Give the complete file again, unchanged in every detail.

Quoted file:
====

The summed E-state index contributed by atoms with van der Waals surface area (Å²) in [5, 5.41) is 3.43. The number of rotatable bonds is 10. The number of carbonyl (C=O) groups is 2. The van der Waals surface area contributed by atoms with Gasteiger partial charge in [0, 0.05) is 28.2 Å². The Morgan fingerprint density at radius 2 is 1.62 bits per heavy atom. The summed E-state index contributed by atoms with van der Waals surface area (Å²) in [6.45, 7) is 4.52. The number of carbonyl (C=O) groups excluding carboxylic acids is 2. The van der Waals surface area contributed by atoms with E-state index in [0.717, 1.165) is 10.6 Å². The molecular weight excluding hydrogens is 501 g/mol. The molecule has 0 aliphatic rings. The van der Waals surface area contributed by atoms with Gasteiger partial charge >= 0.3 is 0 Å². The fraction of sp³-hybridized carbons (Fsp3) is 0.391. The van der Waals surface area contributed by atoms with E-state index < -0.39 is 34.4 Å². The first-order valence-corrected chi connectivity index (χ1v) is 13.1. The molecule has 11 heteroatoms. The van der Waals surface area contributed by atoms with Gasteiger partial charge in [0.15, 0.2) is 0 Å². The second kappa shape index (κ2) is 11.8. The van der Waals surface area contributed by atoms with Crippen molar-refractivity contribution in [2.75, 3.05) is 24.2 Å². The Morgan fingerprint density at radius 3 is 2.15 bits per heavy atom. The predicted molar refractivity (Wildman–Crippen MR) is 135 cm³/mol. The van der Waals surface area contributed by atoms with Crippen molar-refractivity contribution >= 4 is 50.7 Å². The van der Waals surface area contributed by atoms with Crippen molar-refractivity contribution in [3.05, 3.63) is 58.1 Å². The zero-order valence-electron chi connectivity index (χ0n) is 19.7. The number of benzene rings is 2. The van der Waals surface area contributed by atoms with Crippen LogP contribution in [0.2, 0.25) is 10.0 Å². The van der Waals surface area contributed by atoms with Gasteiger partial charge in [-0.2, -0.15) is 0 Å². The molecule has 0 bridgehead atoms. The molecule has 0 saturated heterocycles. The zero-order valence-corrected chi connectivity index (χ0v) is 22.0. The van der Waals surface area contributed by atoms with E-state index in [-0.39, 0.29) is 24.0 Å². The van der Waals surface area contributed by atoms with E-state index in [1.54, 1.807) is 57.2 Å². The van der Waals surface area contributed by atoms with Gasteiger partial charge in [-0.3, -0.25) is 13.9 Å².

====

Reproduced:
The summed E-state index contributed by atoms with van der Waals surface area (Å²) in [5, 5.41) is 3.43. The number of rotatable bonds is 10. The number of carbonyl (C=O) groups is 2. The van der Waals surface area contributed by atoms with Gasteiger partial charge in [0, 0.05) is 28.2 Å². The Morgan fingerprint density at radius 2 is 1.62 bits per heavy atom. The summed E-state index contributed by atoms with van der Waals surface area (Å²) in [6.45, 7) is 4.52. The number of carbonyl (C=O) groups excluding carboxylic acids is 2. The van der Waals surface area contributed by atoms with E-state index in [0.717, 1.165) is 10.6 Å². The molecular weight excluding hydrogens is 501 g/mol. The molecule has 0 aliphatic rings. The van der Waals surface area contributed by atoms with Gasteiger partial charge >= 0.3 is 0 Å². The fraction of sp³-hybridized carbons (Fsp3) is 0.391. The van der Waals surface area contributed by atoms with E-state index < -0.39 is 34.4 Å². The first-order valence-corrected chi connectivity index (χ1v) is 13.1. The molecule has 11 heteroatoms. The van der Waals surface area contributed by atoms with Gasteiger partial charge in [0.15, 0.2) is 0 Å². The second kappa shape index (κ2) is 11.8. The van der Waals surface area contributed by atoms with Crippen molar-refractivity contribution in [2.75, 3.05) is 24.2 Å². The Morgan fingerprint density at radius 3 is 2.15 bits per heavy atom. The predicted molar refractivity (Wildman–Crippen MR) is 135 cm³/mol. The van der Waals surface area contributed by atoms with Crippen molar-refractivity contribution >= 4 is 50.7 Å². The van der Waals surface area contributed by atoms with Crippen molar-refractivity contribution in [3.05, 3.63) is 58.1 Å². The zero-order valence-electron chi connectivity index (χ0n) is 19.7. The number of benzene rings is 2. The van der Waals surface area contributed by atoms with Crippen LogP contribution in [0.2, 0.25) is 10.0 Å². The van der Waals surface area contributed by atoms with Gasteiger partial charge in [-0.2, -0.15) is 0 Å². The molecule has 0 bridgehead atoms. The molecule has 0 saturated heterocycles. The zero-order valence-corrected chi connectivity index (χ0v) is 22.0. The van der Waals surface area contributed by atoms with E-state index in [-0.39, 0.29) is 24.0 Å². The van der Waals surface area contributed by atoms with E-state index in [1.54, 1.807) is 57.2 Å². The van der Waals surface area contributed by atoms with Gasteiger partial charge in [-0.3, -0.25) is 13.9 Å².